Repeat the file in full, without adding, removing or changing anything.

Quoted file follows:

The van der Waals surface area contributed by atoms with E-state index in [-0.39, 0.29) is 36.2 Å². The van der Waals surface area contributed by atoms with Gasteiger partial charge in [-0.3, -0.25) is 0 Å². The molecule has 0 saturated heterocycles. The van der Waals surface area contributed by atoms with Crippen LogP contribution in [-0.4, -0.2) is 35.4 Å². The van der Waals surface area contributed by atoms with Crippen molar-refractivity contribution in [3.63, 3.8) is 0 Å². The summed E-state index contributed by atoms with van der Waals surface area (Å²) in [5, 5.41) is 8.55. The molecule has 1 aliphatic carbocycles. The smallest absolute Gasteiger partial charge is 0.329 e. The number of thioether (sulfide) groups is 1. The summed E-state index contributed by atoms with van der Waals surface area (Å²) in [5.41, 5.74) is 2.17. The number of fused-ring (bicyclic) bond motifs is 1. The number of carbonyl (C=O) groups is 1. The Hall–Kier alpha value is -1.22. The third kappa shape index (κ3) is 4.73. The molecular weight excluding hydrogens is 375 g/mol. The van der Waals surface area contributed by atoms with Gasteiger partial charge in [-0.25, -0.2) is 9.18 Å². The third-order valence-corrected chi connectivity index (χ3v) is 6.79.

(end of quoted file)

The van der Waals surface area contributed by atoms with E-state index in [-0.39, 0.29) is 36.2 Å². The van der Waals surface area contributed by atoms with Gasteiger partial charge in [-0.3, -0.25) is 0 Å². The molecule has 0 saturated heterocycles. The van der Waals surface area contributed by atoms with Crippen LogP contribution in [-0.4, -0.2) is 35.4 Å². The van der Waals surface area contributed by atoms with Crippen molar-refractivity contribution in [3.63, 3.8) is 0 Å². The summed E-state index contributed by atoms with van der Waals surface area (Å²) in [5, 5.41) is 8.55. The molecule has 1 aliphatic carbocycles. The smallest absolute Gasteiger partial charge is 0.329 e. The number of thioether (sulfide) groups is 1. The summed E-state index contributed by atoms with van der Waals surface area (Å²) in [5.41, 5.74) is 2.17. The number of fused-ring (bicyclic) bond motifs is 1. The number of carbonyl (C=O) groups is 1. The Hall–Kier alpha value is -1.22. The third kappa shape index (κ3) is 4.73. The molecular weight excluding hydrogens is 375 g/mol. The van der Waals surface area contributed by atoms with Gasteiger partial charge in [-0.25, -0.2) is 9.18 Å². The third-order valence-corrected chi connectivity index (χ3v) is 6.79.